YSPD chief resigns; villagers demand better policing
- Published: January 12, 2017
On Tuesday evening a crowd overflowing the Bryan Center gym heard a statement from Police Chief Dave Hale offering his resignation in the aftermath of what many perceived as overly aggressive and hostile police behavior at the New Year’s Eve Ball Drop, a longtime and beloved village tradition. Village Manager Patti Bates read the statement for Hale, who was not at the special Council meeting.
“I want to apologize,” Hale stated, acknowledging that the New Year’s Eve event “damages the trust between the community and the police.” While Hale stated that some circumstances around the incident remain unclear, it is clear that the officers used “extremely poor tactics” in interacting with the crowd, and that the four officers involved lacked leadership, for which Hale took responsibility.
“I believe the best way to heal the rift is for me to resign from my position,” he wrote in the statement, which received a standing ovation from the crowd.
Hale has been chief since 2014. See the ysnews.com website to view his resignation letter.
More than 250 people attended the special meeting, which pre-empted Council’s regularly scheduled meeting in order to address community outrage and concern over the incident, in which the four officers attempted to disperse New Year’s Eve revelers only a few minutes after the ball drop by driving through the crowd with sirens blaring and lights flashing. The resulting crowd agitation escalated when an officer chased and tackled a local man, who is bi-racial, and another officer attempted to tase him in front of a large crowd of onlookers.
Since the incident, villagers have expressed deep concerns and frustration, including at a meeting Monday attended by more than 100, at what they perceive as a pattern of overly aggressive and hostile behavior by local police. At Tuesday’s special meeting, Council heard a full-throated plea from the community for a police department that provides a trusted and engaged community presence, rather than the distant and sometimes hostile interactions they sometimes feel.
“The time has come to stop getting people to police the community and start getting people to serve the community,” said Sterling Wright, to a standing ovation.
After hearing from citizens for two hours, several Council members responded with contrition and apology regarding a police department that too often seems at odds with citizens.
“I feel I’ve let you down as your representative,” Gerry Simms said, stating that he’s been deeply involved in the selection of the last two police chiefs and, “It does not appear we’ve done it right. It appears we might have problems with who we hire.”
Simms said he’ll decide in the next several weeks whether to continue serving on Council.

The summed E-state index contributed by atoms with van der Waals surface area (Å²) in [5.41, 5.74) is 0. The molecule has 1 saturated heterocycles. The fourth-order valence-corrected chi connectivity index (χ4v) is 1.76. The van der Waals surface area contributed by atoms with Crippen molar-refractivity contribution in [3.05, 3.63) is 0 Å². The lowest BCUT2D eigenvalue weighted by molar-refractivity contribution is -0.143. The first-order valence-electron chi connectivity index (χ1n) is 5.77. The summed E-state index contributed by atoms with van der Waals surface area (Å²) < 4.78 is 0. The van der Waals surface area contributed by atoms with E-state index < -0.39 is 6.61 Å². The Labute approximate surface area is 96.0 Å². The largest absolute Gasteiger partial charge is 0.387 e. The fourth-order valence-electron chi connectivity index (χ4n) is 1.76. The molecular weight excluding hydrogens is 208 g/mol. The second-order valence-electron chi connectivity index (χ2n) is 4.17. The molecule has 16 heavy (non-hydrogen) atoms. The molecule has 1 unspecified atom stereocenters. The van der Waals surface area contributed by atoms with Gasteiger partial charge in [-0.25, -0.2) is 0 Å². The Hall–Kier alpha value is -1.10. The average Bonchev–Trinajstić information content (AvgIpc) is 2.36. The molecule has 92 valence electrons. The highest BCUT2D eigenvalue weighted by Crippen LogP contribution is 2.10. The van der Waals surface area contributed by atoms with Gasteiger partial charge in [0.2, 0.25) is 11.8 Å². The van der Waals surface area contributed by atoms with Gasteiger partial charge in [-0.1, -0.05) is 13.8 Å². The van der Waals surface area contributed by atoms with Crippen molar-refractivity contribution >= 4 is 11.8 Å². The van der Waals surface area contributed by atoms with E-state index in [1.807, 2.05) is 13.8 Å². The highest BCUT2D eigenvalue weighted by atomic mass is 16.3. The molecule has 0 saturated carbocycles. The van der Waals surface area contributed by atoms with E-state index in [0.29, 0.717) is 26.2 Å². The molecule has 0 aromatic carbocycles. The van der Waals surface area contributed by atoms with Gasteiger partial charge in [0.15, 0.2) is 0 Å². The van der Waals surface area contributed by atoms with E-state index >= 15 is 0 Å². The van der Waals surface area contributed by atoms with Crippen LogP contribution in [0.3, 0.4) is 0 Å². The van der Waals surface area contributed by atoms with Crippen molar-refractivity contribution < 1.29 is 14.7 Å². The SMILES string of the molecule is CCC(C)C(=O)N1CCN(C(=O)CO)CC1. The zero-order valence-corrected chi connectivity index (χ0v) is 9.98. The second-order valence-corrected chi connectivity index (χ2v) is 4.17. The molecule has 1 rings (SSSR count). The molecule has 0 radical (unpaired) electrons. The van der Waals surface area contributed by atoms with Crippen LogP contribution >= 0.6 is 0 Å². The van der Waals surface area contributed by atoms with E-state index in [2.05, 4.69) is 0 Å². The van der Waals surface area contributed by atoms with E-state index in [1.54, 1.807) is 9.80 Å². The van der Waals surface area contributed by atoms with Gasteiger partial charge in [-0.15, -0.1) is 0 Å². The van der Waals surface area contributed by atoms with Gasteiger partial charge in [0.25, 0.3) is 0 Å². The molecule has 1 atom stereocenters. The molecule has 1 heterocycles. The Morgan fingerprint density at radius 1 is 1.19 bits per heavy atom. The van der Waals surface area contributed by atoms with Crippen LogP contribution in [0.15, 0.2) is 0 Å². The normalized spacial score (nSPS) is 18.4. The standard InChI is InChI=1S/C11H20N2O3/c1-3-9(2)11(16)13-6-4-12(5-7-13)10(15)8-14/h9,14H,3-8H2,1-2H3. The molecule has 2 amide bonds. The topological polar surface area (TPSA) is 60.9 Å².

Council President Karen Wintrow also apologized, stating that she had previously felt that because this Council has focused on improving police/community relations, that those relations were working.
“I’m sorry,” she said. “I was clearly wrong. I wasn’t listening.”
According to Village Solicitor Chris Conard, an investigation into the New Year’s events is ongoing. Council scheduled an additional special meeting at 7 p.m. on Jan. 30 to address the New Year’s events and offer any information that’s then available.
Plea for community policing
About 40 villagers spoke on Tuesday, with some describing their distress while witnessing police actions on New Year’s Eve, along with the effects of those actions on children.
“I saw what amounts to excessive police force right in front of me,” said Skip Leeds, a physician who works at Wright State Family Physicians, who described seeing police “body slam a kid” who appeared to be trying to get an officer’s attention. “What we saw was the violation of the social contract. From the police there was escalation rather than de-escalation and provocation rather than peacekeeping.”
Abby Cobb described the effects of the event on her three grandchildren, who were all shaken by it. Her youngest grandchild, a second-grader, described the event as “the scariest moment” of her life.
“This is an important community event,” Cobb said. “We have to do better.”
Several expressed concerns about the presence of outside police agencies called in by local police on New Year’s Eve.
“I’m concerned with the speed and aggressiveness of other departments,” said Ian MacDonald, stating that the presence of outside police also undermines the control of local officers. And like several others, MacDonald described the attempts of several villagers to warn the local officers on New Year’s Eve of the potential consequences of their actions, but the officers weren’t paying attention.